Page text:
The government has announced reforms to the levy, including giving employers greater flexibility in transferring their levy funds. With effect from 6 April 2019 employers will be able to transfer up to 25% of their funds to other employers in their supply chain, rather than 10% as at present. The government also plans to consult on the operation of the levy after 2020.
For small businesses that do not pay the levy, the government announced at Budget 2018 that the co-investment rate for apprenticeship training – currently 10% – will be reduced to 5%.
Employers’ National Insurance exemptions
Employers’ Class 1 National Insurance is not payable on earnings below the Upper Earnings Limit (£962 per week for 2019-20) for employees under 21 or for apprentices under 25. Even where no NICs are payable in respect of employees under 21 or apprentices under 25, their earnings still form part of the total pay bill for Apprenticeship Levy purposes.
Every business, charity and community amateur sports club is entitled to an annual Employment Allowance (£3,000 since April 2016) to reduce Class 1 secondary NICs. In April 2015 this was extended to individuals employing certain care and support workers. To ensure the Employment Allowance is focused on businesses and charities that support employment, it is not available to companies where the director is the sole employee.
Employers that have not already claimed the allowance can apply for a repayment from HMRC within four years of the end of the tax year concerned.
From 2020, the Employment Allowance will only be available to employers with an employers’ NIC liability below £100,000 in the previous tax year. Where employers are connected, this limit will apply to their aggregated liability.
Transferable allowance for (some) married couples
Individuals not liable to income tax above the basic rate are able to transfer part of their tax free personal allowance to their spouse or civil partner, as long as their spouse or civil partner do not pay income tax or their income is below the personal allowance. For the 2019-2020 tax year £1,250 will be transferable, representing a saving of up to £250 per year for eligible couples. Two tax code suffixes reflect this election (an N suffix for the transferor and an M for the recipient) in order to facilitate the transferable allowance for those employees currently on an L suffix code.
Collecting tax debts through PAYE
HMRC can recover tax owed through an employee’s PAYE tax code – referred to as ‘coding out’ – to a maximum of £17,000, except for employees with earnings of less than £30,000 (whose maximum is £3,000). The maximum is reached by reference to a graduated income-based scale if an employee has a main source of PAYE income of £30,000 or more.
Since April 2017, HMRC has been able to code out both current and prior year tax owed. This ‘dynamic coding’ approach is gradually being extended to cover bank and building society interest reported by financial institutions, initially on a prior year basis. To ensure a consistent approach, and to safeguard employees from excessive deductions from their pay, employers cannot deduct more than 50% of an employee’s relevant pay. As data reported by third parties, such as interest income, is included in tax codes, employers are likely to continue to see both an increase in changes to coding notices and in employee queries about their tax position.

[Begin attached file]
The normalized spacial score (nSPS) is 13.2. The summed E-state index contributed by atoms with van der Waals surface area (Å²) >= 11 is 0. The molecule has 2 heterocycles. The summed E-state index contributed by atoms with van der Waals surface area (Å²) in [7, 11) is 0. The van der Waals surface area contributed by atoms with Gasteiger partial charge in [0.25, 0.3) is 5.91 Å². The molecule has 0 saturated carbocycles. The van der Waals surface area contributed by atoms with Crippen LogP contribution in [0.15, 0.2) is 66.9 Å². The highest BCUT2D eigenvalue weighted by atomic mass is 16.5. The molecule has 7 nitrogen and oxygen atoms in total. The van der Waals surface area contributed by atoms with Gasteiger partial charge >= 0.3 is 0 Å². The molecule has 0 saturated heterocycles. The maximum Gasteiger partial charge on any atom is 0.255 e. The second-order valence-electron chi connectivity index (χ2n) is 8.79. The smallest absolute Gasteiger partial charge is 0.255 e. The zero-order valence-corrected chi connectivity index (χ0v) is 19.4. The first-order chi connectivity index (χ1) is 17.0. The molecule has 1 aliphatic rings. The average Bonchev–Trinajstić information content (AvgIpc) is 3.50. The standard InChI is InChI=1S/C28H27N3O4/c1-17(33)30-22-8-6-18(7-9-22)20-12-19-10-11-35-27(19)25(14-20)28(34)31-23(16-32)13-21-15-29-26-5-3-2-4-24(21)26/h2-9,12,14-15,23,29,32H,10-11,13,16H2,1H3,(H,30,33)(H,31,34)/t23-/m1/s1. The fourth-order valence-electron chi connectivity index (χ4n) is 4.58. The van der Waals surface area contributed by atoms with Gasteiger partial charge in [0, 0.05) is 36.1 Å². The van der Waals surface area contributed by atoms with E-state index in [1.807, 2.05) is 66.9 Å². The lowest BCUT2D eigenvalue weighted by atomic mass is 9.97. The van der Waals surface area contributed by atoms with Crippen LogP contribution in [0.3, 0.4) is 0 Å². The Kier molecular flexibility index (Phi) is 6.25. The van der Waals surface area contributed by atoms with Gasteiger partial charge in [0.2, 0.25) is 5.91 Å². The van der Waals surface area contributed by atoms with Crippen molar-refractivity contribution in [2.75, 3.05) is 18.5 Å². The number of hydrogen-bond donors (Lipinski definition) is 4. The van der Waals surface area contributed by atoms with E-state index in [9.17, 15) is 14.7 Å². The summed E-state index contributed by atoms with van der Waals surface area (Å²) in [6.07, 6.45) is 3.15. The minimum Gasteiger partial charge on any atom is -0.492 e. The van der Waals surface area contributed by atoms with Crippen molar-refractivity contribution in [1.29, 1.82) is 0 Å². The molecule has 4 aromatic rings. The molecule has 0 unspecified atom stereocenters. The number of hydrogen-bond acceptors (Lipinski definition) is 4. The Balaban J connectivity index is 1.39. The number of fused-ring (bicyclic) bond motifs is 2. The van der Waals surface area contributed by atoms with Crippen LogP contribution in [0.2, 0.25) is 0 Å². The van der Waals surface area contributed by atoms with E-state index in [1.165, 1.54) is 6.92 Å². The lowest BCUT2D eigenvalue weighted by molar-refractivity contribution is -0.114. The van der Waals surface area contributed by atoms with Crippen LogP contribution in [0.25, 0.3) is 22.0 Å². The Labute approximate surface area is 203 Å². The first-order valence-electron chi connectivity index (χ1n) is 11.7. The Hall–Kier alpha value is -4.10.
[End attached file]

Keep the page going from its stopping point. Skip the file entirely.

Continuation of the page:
Scottish and Welsh income tax
Since 6 April 2018 there have been different income tax rates applicable in Scotland than for the rest of the UK. From 6 April 2019, there is a starter rate of 19% for the first £2,049 of earnings above the Personal Allowance (£12,500 as per the rest of the UK), basic rate at 20% on the next £10,395, an intermediate rate of 21% up to the higher rate threshold (£43,430), a higher rate of 41% up to £150,000 and a top rate of 46% for income over £150,000.
HMRC issues S prefixes to tax codes to indicate which employees are Scottish taxpayers. Employers should ensure that any such taxpayers are correctly categorised for payroll purposes and their payroll systems can manage the divergence of rates and bandings between Scottish and rest of the UK employees.
While Wales gains devolved powers over non-savings income taxation from 6 April 2019, for the 2019-20 tax year the Welsh government has stated its intentions to keep the income tax rate for Welsh taxpayers in line with the UK rates. HMRC will issue C prefixes to tax codes to indicate which employees are Welsh taxpayers.
National Living Wage/National Minimum Wage
The National Living Wage (NLW) and National Minimum Wage (NMW) rates are due to rise in April 2019 (see PDF below for rates). HMRC has continued to focus resources on NLW/NMW enforcement, with some high profile employers being ‘named and shamed’ for non-compliance. All employers should, therefore, ensure that they have taken steps to be fully compliant with the rules in this area.
This factsheet is based on law and HMRC practice at 1 March 2019.